First Africans in English America

continued…..Unveiling the First Africans in English America
Next, we must explore the men who owned and captained the three intersecting ships on that fateful day.
The San Juan Bautista was captained by the Don Manuel Mendez de Acuna. Known to be of the powerful Acuna family to which Don Diego Sarmiento de Acuna, the Count of Gondomar also belonged.
The Treasurer’s ownership was shared between the powerful Earl of Warwick, Robert Rich II and the current Governor of Jamestown, Samuel Argall. In early 1618, Captain Daniel Elfrith was hired once again by Warwick to Captain the Treasurer. Elfrith, an active and known privateer in the West Indies as early as 1607, had captained the Treasurer before. Elfrith and the Treasurer left England in late April or early May 1618 and arrived in the Settlement of Virginia just as the Neptune, carrying Lord Del la Warre to retrieve Argall back to England was making its way into the mouth of the James River. Questions of foul play arose quickly. The Neptune’s Brewster accused the Treasurer of foul play and bad air. Lord Del la Warre, Sir Thomas West was dead. Governor Argall would in turn order his Treasurer, Elfrith and crew to the West Indies, to plunder what they may with the marque of Charles Emmanuel I, a commission Rich obtained from Count Sarnafissi, Emmanuel’s ambassador to England.
The White Lion was owned and captained by the Reverend John Colyn Jope, a Calvinist Minister from Merrifield in Cornwall England, just miles northwest of Plymouth. In 1619 on the captain’s maiden voyage, Jope would leave his wife, the well-connected Mary Glanville and the Port of Plymouth, heading for the West Indies with a Dutch Marque, a commission acquired through Prince Maurice.

The Bautista’s Cargo
In early 1619, the Kingdom of Ndongo in the Central Mountains of Angola, under siege by the Portuguese Governor Luis Mendes de Vasconcellos, is ransacked and men, women, and children are enslaved and marched to the Port of Luanda to be transported to the silver mines of Mexico.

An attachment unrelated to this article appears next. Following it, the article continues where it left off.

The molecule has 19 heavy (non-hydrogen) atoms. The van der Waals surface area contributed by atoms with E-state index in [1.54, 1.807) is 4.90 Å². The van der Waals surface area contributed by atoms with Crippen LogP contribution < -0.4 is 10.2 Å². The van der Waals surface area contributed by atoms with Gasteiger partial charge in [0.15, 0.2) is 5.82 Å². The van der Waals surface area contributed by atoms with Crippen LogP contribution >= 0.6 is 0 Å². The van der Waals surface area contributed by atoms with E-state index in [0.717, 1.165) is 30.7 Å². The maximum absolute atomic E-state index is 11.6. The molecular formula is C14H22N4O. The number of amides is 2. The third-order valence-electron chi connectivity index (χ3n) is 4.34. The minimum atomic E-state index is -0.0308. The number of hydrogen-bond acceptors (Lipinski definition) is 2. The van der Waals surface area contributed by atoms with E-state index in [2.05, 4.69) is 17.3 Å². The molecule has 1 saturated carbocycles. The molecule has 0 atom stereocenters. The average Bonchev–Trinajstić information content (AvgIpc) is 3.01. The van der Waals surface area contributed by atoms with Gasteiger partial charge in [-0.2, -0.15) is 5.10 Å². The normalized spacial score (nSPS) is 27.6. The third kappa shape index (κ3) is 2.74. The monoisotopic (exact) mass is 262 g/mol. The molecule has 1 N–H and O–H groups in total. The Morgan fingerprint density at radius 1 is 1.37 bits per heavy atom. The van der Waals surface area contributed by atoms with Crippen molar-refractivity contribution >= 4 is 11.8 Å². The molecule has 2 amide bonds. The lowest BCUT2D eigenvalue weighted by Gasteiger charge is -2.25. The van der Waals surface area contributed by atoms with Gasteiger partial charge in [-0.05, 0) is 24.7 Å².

Of the six slave ships leaving the port of Luanda in the summer of 1619 for the Port of Vera Cruz, only one would report a raid by English pirates. The San Juan Bautista, captained by the Don Manuel Mendez de Acuna.
Just weeks later in mid August 1619 the White Lion arrives with “twenty and odd” Africans. The Captain, carrying a Dutch marque, claims he took them from a floundering Spanish warship.
Documents recently discovered by Historian John Thornton determines they were the Northern Mbundu people who spoke Bantu, from the Kingdom of Ndongo. Only one other possibility exists. There was a report of some Portuguese Christian porters who accidently became caught up in the Imbangala’s slave march to the Port of Luanda, their port of origin and point of sale.
Of the three hundred fifty sold to the Bautista’s Captain Acuna there would only be “twenty and odd” blessed souls to make it to Englands’ young settlement of Virginia. Will the “twenty and odd” continue to be slaves as they were when they left Africa? Or do they find their freedom? Could God’s hand have been involved? Over the centuries many have said “God must have been involved.”

On this day in history…

Powhatan Chief Opechancanough

Powhatan Chief Opechancanough

On this day, April 18, 1644
More than 500 settlers are killed in the second major Powhatan uprising. This event touched off a two-year war between Native Americans and the colonists up and down the James River, ending in the capture and execution of the Powhatan Chief Opechancanough.

Gus Hall Family Home, Tildenville, Florida.

This Bungalow style home was built in 1919 by Gus Hall, General Manager of South Lake Apopka Citrus Growers Association.

Gus Hall House, Tildenville, Florida

Gus Hall House, Tildenville, Florida

Gus Hall Citrus Fruit Labels

Gus Hall Citrus Fruits Clover label

Gus Hall Citrus Fruits Clover label

Gus Hall Citrus Fruits Combination Brand Label

Gus Hall Citrus Fruits Combination Brand Label

Gus Hall Citrus Fruits Killarney Rose Label

Gus Hall Citrus Fruits Killarney Rose Label

Gus Hall Citrus Fruits - GH Brand label

Gus Hall Citrus Fruits – GH Brand label


Gus Hall Citrus Fruits - BOX CAR #2

Gus Hall Citrus Fruits – BOX CAR #2

Gus Hall Citrus Fruits - Box Car Label

Gus Hall Citrus Fruits – Box Car Label

Gus Hall Citrus Fruits - Gus Hall Label

Gus Hall Citrus Fruits – Gus Hall Label

Gus Hall Citrus Fruits

Gus Hall Citrus Fruits

Gus Hall Citrus Fruits

Gus Hall Citrus Fruits